great post, tiptoe. hope some parents read it !

Gwen said...

Good for you for asking for help. I know how hard that must have been. I was originally diagnosed with bulimia at 16 because my mom discovered me purging. She was horrified and angry, truth be told. I was put into therapy but I never really felt like I was ALLOWED to be sick, or that I deserved the care I was receiving. I hurried to put up a front of "I'm all better", even though I really wasn't. My eating disorder spiraled out of control and morphed into anorexia when I was in my early 20's (I think it always was anorexia purging subtype, because I never did any real binging). At that point, I had to ask for the help I needed - people were concerned but nobody insisted I get help the way I secretly wanted and needed them to. When I started in outpatient treatment at Renfrew, inpatient was recommended and I refused to go, because again I felt unworthy of treatment or not sick enough. Like you, I do regret not going inpatient because I think that I would have gotten better so much quicker than I did. It took me a LONG time to recover, and I still deal with ED thoughts on a fairly regular basis.

Anyway, I admire you for asking for help and for your couragous struggle to recover. I've been reading your blog for a while now and I am so inspired by your smart mind and your sweet soul!

Gaining Back My Life said...

I almost didn't make it past the first quote. I've only recently deducted that what you quoted was the exact same reason my parents brushed both my sister's & my ed's under the rug. They were very involved in my school, the church - they controlled I mean permeated every aspect of my life.

Ergo, my congruent fear of making a decision; be it the color of a fly swatter or a $3,000 couch.

What if I make a mistake?

I would have still loved my parents if they admitted they made a mistake! It's terribly sad - that's how I console myself now. That, and speaking honestly to others about my ed.

Dr. Deb said...

You are right, we can't change the past. And it's important not to lay too much blame as that goes. Today and tomorrow are things we can tend to and change.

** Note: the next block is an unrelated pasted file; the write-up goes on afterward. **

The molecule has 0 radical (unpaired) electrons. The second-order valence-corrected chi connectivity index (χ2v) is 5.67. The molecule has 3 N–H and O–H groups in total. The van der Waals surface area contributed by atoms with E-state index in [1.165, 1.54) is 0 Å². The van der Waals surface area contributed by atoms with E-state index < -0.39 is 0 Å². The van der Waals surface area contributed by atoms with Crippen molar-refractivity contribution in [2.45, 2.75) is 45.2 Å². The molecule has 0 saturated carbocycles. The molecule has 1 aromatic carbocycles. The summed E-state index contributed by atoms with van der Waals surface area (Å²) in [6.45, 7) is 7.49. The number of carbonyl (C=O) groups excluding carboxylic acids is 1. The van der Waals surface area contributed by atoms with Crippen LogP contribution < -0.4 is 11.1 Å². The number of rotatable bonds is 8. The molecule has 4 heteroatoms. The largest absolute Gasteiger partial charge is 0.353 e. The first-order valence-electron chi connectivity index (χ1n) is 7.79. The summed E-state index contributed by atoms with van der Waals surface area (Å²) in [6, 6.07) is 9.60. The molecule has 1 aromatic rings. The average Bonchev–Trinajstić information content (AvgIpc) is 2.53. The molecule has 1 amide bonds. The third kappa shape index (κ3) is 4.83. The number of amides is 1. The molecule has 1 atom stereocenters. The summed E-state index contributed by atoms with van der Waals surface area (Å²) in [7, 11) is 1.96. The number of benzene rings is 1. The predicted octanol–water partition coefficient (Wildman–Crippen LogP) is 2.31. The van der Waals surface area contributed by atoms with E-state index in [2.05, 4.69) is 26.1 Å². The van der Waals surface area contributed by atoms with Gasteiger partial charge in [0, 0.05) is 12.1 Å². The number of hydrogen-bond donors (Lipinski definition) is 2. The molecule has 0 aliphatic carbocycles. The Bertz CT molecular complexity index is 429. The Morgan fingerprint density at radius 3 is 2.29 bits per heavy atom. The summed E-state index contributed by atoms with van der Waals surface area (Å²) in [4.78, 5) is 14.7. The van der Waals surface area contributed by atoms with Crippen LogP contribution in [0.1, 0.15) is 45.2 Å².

Tiptoe said...

Cammy, I've known several people who had very picky eaters in childhood. Some developed EDs, others did not. The the ones who did not still developed some disordered eating. I remember friends in high school I knew woh had never had a lima bean or a pickle or even full fat ice cream (her mom never allowed it, later she did develop AN)

Lissy, you're right early intervention is so important. I hope parents start looking at the signs and stepping in. So sorry how your parents reacted to BN. It unfortunately only reinforced the problem.

Gwen, thanks for sharing your story. I think there are probably a lot of us who needed more intensive treatment than what we received or chose to receive at that time. It's kind of sad to think that just *maybe* we might not have headed down the dismal path for so long.

Thank you also for your sweet compliments. You have some great stuff on your blog too.

GBML, sweeping it under the rug does nothing really, but just keep an image that all is fine when it is clearly not. It's sad when we can't face it. I know it is hard as parents with EDs, but I just think there are better ways.

One thing I've learned is that many people will never admit to their mistakes and it is best to learn to let it go as much as possible.

Dr. Deb, looking forward is the best option of the two. We're responsible for the here and now.